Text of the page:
- SD-WAN is mainstream. This is important, because it shows the influence that ONUG has had in getting vendors to better address how businesses link their headquarters with branches, suppliers and partners, making it easier, faster and cheaper.
- Second-level problems are pointing to maturity and deployments. In academic environments one can wax about “the way things should be” but in production environments you find out “how things should really be”, including all the warts and pitfalls. This is a positive sign that the solutions are actually being deployed in production environments, not in test vacuums.
- Analytics is becoming more of an issue. Beyond everything being connected, everything is now reporting health and status. This is what a business can use to fine tune and optimize everything from manufacturing processes to marketing. But businesses still have to collect and analyze all of that data, there is no “easy button” here.
- Complexity is a given. Three years go everyone said SDN will make things easier. Now companies are finding out that to gain the flexibility of SDN and open networking there will actually be more complexity. Which is why I predict that automation will be the next front in this war. The more complex things get, the more automation a business will need to offset the complexity.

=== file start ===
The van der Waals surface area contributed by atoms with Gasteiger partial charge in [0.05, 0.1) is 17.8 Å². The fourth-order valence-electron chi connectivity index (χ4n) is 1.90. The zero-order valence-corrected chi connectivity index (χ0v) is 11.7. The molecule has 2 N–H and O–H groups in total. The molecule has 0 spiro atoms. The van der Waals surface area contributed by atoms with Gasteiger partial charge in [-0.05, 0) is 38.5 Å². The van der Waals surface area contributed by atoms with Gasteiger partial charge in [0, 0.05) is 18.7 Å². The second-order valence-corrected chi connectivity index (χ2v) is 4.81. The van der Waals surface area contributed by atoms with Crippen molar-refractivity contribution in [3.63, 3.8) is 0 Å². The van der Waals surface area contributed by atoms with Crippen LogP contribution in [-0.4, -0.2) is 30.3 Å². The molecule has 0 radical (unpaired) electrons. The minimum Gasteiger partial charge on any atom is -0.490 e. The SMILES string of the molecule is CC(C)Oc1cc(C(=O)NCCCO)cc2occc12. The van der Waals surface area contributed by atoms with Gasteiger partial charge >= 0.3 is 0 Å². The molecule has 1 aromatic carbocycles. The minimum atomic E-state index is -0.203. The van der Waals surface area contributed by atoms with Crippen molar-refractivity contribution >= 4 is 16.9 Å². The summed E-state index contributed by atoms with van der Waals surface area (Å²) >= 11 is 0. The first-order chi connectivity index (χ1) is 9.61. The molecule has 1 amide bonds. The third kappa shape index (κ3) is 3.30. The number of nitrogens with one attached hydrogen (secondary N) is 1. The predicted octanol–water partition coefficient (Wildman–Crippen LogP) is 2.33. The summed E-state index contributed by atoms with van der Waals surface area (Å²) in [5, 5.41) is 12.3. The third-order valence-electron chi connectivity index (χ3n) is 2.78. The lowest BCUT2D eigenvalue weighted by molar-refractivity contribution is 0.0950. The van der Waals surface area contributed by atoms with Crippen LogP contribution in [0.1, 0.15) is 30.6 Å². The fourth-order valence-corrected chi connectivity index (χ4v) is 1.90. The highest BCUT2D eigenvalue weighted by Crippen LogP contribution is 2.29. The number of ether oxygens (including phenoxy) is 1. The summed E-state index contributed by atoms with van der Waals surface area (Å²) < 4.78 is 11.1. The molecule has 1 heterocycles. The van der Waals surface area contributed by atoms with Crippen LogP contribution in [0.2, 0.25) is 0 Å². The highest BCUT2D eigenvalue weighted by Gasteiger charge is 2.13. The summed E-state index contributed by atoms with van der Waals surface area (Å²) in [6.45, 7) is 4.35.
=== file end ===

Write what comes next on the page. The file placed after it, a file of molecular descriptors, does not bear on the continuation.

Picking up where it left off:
- People are going to make the difference. Nobody in IT has the right skills today. Over and over, in almost every session, the call for more investment in developing people was made loud and clear. 3 years ago SDN was seen by some as a job killer, now it might actually become a résumé enhancer.
- Hybrid cloud is going to be critical. I hosted a panel on hybrid cloud (and have also recently written about it), and it is clear that there is high interest in this topic. While there are plenty of different definitions of what hybrid cloud actually means, it’s clear that almost everyone wants some kind of answer. And now.
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